Film director R. Balki , in an interview stated that there are no better actors in Bollywood than Alia Bhatt and Ranbir Kapoor
During an interview recently, while commenting on the nepotism debate, film director R. Balki stated that there are no better actors in Bollywood than Alia Bhatt and Ranbir Kapoor! “I’d ask one simple question: Find me a better actor than Alia Bhatt or Ranbir Kapoor, and we’ll argue.
It’s unfair on these few people who’re probably some of the finest actors,” the PadMan director was quoted as saying.
Balki’s statement didn’t go down well within the fraternity. The first one to hit back was Manvi Gagroo, who asked the director on Twitter, “How to apply sir, (sic).” Manvi, rose to fame with her OTT shows Pitchers, Tripling and Four More Shots Please, also acted in Shubh Mangal Zyada Saavdhan, which starred actors Ayushmann Khurrana and Jitendra Kumar in lead roles.
A world of better actors
To some extent, one might consider Balki’s argument, calling nepotism a foolish debate because as he pointed out, despite the easy launch pad star kids may have, they have to still prove their worth to sustain in the industry.
However, challenging one to show him “better actors than Ranbir and Alia” certainly proves that the director has been rather near-sighted, missing all the actors in the industry who, despite being outsiders, have paddled their way to success, not only in Bollywood but also beyond.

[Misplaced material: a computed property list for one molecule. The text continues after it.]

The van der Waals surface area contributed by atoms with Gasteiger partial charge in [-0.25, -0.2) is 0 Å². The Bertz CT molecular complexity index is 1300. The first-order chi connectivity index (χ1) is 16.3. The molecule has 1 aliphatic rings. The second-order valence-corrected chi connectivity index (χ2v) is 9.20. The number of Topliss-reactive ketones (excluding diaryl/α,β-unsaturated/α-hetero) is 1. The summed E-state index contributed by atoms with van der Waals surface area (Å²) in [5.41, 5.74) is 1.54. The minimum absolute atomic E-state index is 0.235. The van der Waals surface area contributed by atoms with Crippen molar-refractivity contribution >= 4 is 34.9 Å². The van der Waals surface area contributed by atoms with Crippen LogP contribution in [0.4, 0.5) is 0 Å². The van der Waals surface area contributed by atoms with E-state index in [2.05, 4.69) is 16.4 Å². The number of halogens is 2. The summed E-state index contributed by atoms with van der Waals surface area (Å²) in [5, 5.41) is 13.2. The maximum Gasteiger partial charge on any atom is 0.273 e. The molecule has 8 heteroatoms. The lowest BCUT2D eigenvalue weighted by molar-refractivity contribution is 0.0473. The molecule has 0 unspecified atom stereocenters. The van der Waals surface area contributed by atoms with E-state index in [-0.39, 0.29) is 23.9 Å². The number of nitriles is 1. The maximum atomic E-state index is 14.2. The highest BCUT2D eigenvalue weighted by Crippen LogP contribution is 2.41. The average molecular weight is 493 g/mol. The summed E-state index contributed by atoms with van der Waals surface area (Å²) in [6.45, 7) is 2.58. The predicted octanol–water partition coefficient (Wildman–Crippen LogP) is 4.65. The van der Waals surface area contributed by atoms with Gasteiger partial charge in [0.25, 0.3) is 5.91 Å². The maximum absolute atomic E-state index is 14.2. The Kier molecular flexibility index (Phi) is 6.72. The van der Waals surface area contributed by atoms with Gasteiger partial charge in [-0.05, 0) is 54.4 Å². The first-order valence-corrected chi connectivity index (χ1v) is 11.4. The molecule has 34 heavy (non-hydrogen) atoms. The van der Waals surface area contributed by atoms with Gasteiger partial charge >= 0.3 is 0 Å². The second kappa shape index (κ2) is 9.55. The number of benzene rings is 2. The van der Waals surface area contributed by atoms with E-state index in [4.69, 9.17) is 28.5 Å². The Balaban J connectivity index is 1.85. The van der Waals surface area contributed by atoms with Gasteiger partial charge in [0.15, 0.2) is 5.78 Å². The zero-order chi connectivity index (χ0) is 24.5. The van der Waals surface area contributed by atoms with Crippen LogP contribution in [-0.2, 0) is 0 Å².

Beyond the A-list film dynastic families, many actors including Manoj Bajpayee, Ayushmann Khurrana, Rajkummar Rao, Nawazuddin Siddiqui, Irrfan Khan, Kangana Ranaut, Priyanka Chopra, Taapsee Pannu, Vidya Balan and Richa Chaddha have carved a niche in Bollywood.
Apart from these mainstream actors, a pantheon of stars such as Pankaj Tripathi, Rasika Duggal, Shweta Tripathi, Jitendra Kumar, Amit Sadh, Sumeet Vyas, Maanvi Gagroo, Sayani Gupta and Barun Sobti, who came from obscure backgrounds, have gone on to find the ground beneath their feet and build their own castles in the field, thanks to their works on the OTT platforms.
They have shown immense talent, looking effervescent on the on OTT platform screens, as does any other star belonging to the mainstream cinema.
Building their own castle on OTT
Not many might have recognised actor Jaideep Ahlawat even a couple of months ago.
Even after doing meaningful cinema for over a decade in top films such as Raazi, Gangs of Wasseypur, Commando and Baaghi 3, Jaideep finally found stardom as the protagonist of crime thriller Paatal Lok streaming on an OTT.
Actress Sayani Gupta who plays a journalist in the series Four More Shots Please is another example of an actress deservedly soaring high with her role in the series.
For the uninitiated, before her OTT debut, Sayani had done movies such as Article 15, Margarita with a Straw, and Jolly LLB 2. Fame, however, seems to have followed her only after
Four More Shots Please.
Another case is of Tripti Dimri, who can’t seem to have enough of the recognition she is getting from her recent show Bulbbul, which is streaming on Netflix. Previously, the multi-talented actress had done films such as Laila Majnu and Poster Boys before but it was not until Bulbbul that fame beckoned her.